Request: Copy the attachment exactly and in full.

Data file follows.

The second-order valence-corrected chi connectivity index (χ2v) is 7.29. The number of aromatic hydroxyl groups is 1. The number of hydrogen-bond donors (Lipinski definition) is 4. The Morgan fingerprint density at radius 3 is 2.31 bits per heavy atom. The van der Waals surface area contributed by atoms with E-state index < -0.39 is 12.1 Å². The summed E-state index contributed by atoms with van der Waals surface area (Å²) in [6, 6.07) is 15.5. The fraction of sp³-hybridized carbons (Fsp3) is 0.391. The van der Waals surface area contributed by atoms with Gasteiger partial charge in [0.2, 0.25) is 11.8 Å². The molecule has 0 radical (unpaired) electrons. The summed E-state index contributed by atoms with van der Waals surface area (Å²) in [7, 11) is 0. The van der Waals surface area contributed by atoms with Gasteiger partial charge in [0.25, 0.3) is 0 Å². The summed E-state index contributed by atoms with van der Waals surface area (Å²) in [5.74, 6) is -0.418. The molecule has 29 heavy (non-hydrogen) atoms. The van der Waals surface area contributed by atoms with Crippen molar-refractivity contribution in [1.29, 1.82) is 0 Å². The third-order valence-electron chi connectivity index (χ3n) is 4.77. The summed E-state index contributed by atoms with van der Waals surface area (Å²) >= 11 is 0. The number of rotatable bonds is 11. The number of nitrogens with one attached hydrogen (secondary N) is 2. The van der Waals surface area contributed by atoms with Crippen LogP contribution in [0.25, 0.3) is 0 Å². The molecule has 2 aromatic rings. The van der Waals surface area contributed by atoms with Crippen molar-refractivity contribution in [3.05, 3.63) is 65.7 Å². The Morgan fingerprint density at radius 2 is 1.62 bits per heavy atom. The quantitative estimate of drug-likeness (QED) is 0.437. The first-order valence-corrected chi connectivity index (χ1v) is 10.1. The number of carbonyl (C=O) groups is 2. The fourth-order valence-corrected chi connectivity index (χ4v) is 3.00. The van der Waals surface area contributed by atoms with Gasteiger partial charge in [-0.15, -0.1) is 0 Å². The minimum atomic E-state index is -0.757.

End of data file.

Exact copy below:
The second-order valence-corrected chi connectivity index (χ2v) is 7.29. The number of aromatic hydroxyl groups is 1. The number of hydrogen-bond donors (Lipinski definition) is 4. The Morgan fingerprint density at radius 3 is 2.31 bits per heavy atom. The van der Waals surface area contributed by atoms with E-state index < -0.39 is 12.1 Å². The summed E-state index contributed by atoms with van der Waals surface area (Å²) in [6, 6.07) is 15.5. The fraction of sp³-hybridized carbons (Fsp3) is 0.391. The van der Waals surface area contributed by atoms with Gasteiger partial charge in [0.2, 0.25) is 11.8 Å². The molecule has 0 radical (unpaired) electrons. The summed E-state index contributed by atoms with van der Waals surface area (Å²) in [7, 11) is 0. The van der Waals surface area contributed by atoms with Gasteiger partial charge in [0.25, 0.3) is 0 Å². The summed E-state index contributed by atoms with van der Waals surface area (Å²) in [5.74, 6) is -0.418. The molecule has 29 heavy (non-hydrogen) atoms. The van der Waals surface area contributed by atoms with Crippen molar-refractivity contribution in [1.29, 1.82) is 0 Å². The third-order valence-electron chi connectivity index (χ3n) is 4.77. The summed E-state index contributed by atoms with van der Waals surface area (Å²) >= 11 is 0. The number of rotatable bonds is 11. The number of nitrogens with one attached hydrogen (secondary N) is 2. The van der Waals surface area contributed by atoms with Crippen LogP contribution in [0.25, 0.3) is 0 Å². The molecule has 2 aromatic rings. The van der Waals surface area contributed by atoms with Crippen molar-refractivity contribution in [3.05, 3.63) is 65.7 Å². The Morgan fingerprint density at radius 2 is 1.62 bits per heavy atom. The quantitative estimate of drug-likeness (QED) is 0.437. The first-order valence-corrected chi connectivity index (χ1v) is 10.1. The number of carbonyl (C=O) groups is 2. The fourth-order valence-corrected chi connectivity index (χ4v) is 3.00. The van der Waals surface area contributed by atoms with Gasteiger partial charge in [-0.15, -0.1) is 0 Å². The minimum atomic E-state index is -0.757.